Work for LGBT Issues
Published by Random House in 1986, this is the story of my life with my husband Gerald, a homosexual man, our twelve-year Mormon temple marriage, our four children, our divorce, our ongoing friendship, and my caring for him in my home as he died of AIDS. This book took me on a national tour with appearances on Oprah, Good Morning America, and many other major talk shows, as well as a feature in People Magazine. For numerous people, this book opened up the conversation on homosexuality.
Published 20 years after Goodbye, I Love You, this book is a powerful look at LGBT issues in the Mormon community in the first years of the twenty-first century. Tragic goodbyes are still being said: to suicide, ill-fated marriages and family alienation. But it also has an abundance of positive stories, families letting nothing come between them and their gay loved ones. This book has saved lives and changed the hearts of family members and church leaders.
A stage play that tells the story of a Mormon couple dealing with the suicide of their gay son. The scene is the cemetery directly after the funeral, with Alex and Ruth trying to understand. Suddenly someone arrives whom they have never met, Marcus, their son’s deeply-loved partner. Tension turns into listening, and understanding begins. “Best Play” award by the Deseret News, followed by a limited Off-Broadway run.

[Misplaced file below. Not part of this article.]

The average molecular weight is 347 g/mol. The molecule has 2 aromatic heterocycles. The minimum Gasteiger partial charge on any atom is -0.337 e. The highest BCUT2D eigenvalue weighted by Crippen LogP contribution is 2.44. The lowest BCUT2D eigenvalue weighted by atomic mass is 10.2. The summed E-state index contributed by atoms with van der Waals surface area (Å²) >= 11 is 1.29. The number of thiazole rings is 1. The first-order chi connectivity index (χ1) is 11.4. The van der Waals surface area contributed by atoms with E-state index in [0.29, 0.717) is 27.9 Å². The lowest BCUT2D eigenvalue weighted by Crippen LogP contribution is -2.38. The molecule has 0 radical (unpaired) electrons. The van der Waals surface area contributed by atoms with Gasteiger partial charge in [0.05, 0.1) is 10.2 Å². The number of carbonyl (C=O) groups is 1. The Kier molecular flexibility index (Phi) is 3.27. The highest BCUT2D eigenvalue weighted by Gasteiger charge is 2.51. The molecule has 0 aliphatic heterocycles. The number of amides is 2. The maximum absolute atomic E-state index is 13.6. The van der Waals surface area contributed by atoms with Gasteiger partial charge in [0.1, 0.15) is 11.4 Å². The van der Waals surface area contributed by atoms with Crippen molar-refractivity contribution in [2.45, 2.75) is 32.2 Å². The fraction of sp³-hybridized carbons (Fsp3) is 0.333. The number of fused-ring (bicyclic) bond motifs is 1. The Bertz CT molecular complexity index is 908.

What if, after all, being gay is not a defect, not a lesser life, but a different calling?-- an invitation to travel the road of heroes mapped out by mythologist Joseph Campbell and find the life-giving substance that cures all ills. The Hero’s Journey of the Gay and Lesbian Mormon is offered to LGBT people of all religions, and their families and friends, as a traveling companion that will ease the path and celebrate the various destinations.
Work in the Oakland Stake
I have been deeply involved in the good work the Oakland Stake of the LDS Church has done for gay and lesbian members and their families. To read a report of that work, including a front-page article that appeared in the Salt Lake Tribune, click here.
"Thank you, Carol Lynn Pearson, for reminding us that the task of any religion is to teach us whom were required to love, not whom we're entitled to hate."
—Rabbi Harold Kushner, author of When Bad Things Happen to Good People